Prox1 maintains muscle structure and growth in the developing heart
ABSTRACT Impaired cardiac muscle growth and aberrant myocyte arrangement underlie congenital heart disease and cardiomyopathy. We show that cardiac-specific inactivation of the murine homeobox transcription factor Prox1 results in the disruption of expression and localisation of sarcomeric proteins, gross myofibril disarray and growth-retarded hearts. Furthermore, we demonstrate that Prox1 is required for direct transcriptional regulation of the genes encoding the structural proteins alpha-actinin, N-RAP and zyxin, which collectively function to maintain an actin-alpha-actinin interaction as the fundamental association of the sarcomere. Aspects of abnormal heart development and the manifestation of a subset of muscular-based disease have previously been attributed to mutations in key structural proteins. Our study reveals an essential requirement for direct transcriptional regulation of sarcomere integrity, in the context of enabling foetal cardiomyocyte hypertrophy, maintenance of contractile function and progression towards inherited or acquired myopathic disease.
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ABSTRACT: Anisotropies that underlie organ morphogenesis have been quantified in 2D, taking advantage of a reference axis. However, morphogenesis is a 3D process and it remains a challenge to analyze cell polarities in 3D. Here, we have designed a novel procedure that integrates multidisciplinary tools, including image segmentation, statistical analyses, axial clustering and correlation analysis. The result is a sensitive and unbiased assessment of the significant alignment of cell orientations in 3D, compared with a random axial distribution. Taking the mouse heart as a model, we validate the procedure at the fetal stage, when cardiomyocytes are known to be aligned. At the embryonic stage, our study reveals that ventricular cells are already coordinated locally. The centrosome-nucleus axes and the cell division axes are biased in a plane parallel to the outer surface of the heart, with a minor transmural component. We show further alignment of these axes locally in the plane of the heart surface. Our method is generally applicable to other sets of vectors or axes in 3D tissues to map the regions where they show significant alignment.Development 01/2013; 140(2):395-404. DOI:10.1242/dev.087940 · 6.27 Impact Factor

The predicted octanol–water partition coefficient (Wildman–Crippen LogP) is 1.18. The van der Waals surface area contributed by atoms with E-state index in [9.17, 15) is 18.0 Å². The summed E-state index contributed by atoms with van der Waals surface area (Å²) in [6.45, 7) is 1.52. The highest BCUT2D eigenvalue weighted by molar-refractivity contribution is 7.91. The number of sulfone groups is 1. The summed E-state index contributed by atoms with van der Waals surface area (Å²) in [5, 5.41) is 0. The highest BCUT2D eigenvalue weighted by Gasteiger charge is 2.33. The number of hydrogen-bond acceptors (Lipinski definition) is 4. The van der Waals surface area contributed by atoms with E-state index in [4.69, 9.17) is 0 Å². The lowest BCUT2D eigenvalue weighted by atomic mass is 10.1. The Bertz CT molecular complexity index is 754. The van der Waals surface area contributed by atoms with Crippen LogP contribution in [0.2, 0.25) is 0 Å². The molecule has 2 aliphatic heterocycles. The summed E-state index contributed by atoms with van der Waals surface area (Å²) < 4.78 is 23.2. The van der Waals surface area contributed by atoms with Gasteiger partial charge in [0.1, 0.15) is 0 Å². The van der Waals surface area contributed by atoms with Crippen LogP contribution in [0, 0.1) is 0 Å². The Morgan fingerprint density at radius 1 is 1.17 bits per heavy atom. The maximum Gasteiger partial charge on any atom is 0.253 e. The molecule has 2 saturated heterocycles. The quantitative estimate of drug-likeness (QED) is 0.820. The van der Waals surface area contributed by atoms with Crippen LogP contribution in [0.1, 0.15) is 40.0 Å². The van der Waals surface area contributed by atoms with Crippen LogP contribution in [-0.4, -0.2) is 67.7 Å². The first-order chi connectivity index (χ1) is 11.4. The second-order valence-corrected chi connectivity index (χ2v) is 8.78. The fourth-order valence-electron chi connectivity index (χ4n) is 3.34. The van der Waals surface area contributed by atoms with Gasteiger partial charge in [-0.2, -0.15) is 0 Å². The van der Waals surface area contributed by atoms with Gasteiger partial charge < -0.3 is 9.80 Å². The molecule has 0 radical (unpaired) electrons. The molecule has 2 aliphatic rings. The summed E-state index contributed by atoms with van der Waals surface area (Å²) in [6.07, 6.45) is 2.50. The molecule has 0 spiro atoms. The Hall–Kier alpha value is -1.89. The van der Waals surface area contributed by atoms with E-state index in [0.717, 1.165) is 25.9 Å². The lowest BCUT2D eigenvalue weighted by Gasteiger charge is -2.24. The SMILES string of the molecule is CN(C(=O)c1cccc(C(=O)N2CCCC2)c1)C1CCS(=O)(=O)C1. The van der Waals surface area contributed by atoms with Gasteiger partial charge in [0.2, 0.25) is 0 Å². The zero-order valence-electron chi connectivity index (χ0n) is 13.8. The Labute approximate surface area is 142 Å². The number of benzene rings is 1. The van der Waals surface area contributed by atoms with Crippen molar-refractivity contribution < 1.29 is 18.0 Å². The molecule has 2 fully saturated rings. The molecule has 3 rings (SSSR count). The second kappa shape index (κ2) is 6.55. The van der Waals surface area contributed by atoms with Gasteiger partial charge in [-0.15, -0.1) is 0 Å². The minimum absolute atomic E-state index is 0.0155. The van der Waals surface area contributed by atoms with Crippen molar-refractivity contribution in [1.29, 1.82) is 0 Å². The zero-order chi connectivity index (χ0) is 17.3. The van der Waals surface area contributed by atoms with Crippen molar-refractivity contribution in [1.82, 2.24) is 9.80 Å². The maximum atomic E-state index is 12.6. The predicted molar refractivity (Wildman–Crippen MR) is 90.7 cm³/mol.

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ABSTRACT: Epidemiological studies have correlated arsenic exposure in drinking water with adverse developmental outcomes such as stillbirths, spontaneous abortions, neonatal mortality, low birth weight, delays in the use of musculature, and altered locomotor activity. Killifish (Fundulus heteroclitus) were used as a model to help to determine the mechanisms by which arsenic could impact development. Killifish embryos were exposed to three different sodium arsenite concentrations and were collected at 32 h post-fertilization (hpf), 42 hpf, 168 hpf, or < 24 h post-hatch. A killifish oligo microarray was developed and used to examine gene expression changes between control and 25-ppm arsenic-exposed hatchlings. With artificial neural network analysis of the transcriptomic data, accurate prediction of each group (control vs. arsenic-exposed embryos) was obtained using a small subset of only 332 genes. The genes differentially expressed include those involved in cell cycle, development, ubiquitination, and the musculature. Several of the genes involved in cell cycle regulation and muscle formation, such as fetuin B, cyclin D-binding protein 1, and CapZ, were differentially expressed in the embryos in a time- and dose-dependent manner. Examining muscle structure in the hatchlings showed that arsenic exposure during embryogenesis significantly reduces the average muscle fiber size, which is coupled with a significant 2.1- and 1.6-fold upregulation of skeletal myosin light and heavy chains, respectively. These findings collectively indicate that arsenic exposure during embryogenesis can initiate molecular changes that appear to lead to aberrant muscle formation.Toxicological Sciences 11/2011; 125(2):522-31. DOI:10.1093/toxsci/kfr302 · 4.48 Impact Factor
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ABSTRACT: Sarcomere assembly in striated muscles has long been described as a series of steps leading to assembly of individual proteins into thick filaments, thin filaments and Z-lines. Decades of previous work focused on the order in which various structural proteins adopted the striated organization typical of mature myofibrils. These studies led to the view that actin and α-actinin assemble into premyofibril structures separately from myosin filaments, and that these structures are then assembled into myofibrils with centered myosin filaments and actin filaments anchored at the Z-lines. More recent studies have shown that particular scaffolding proteins and chaperone proteins are required for individual steps in assembly. Here, we review the evidence that N-RAP, a LIM domain and nebulin repeat protein, scaffolds assembly of actin and α-actinin into I-Z-I structures in the first steps of assembly; that the heat shock chaperone proteins Hsp90 & Hsc70 cooperate with UNC-45 to direct the folding of muscle myosin and its assembly into thick filaments; and that the kelch repeat protein Krp1 promotes lateral fusion of premyofibril structures to form mature striated myofibrils. The evidence shows that myofibril assembly is a complex process that requires the action of particular catalysts and scaffolds at individual steps. The scaffolds and chaperones required for assembly are potential regulators of myofibrillogenesis, and abnormal function of these proteins caused by mutation or pathological processes could in principle contribute to diseases of cardiac and skeletal muscles.Biophysical Reviews 03/2011; 3(1):25-32. DOI:10.1007/s12551-011-0043-x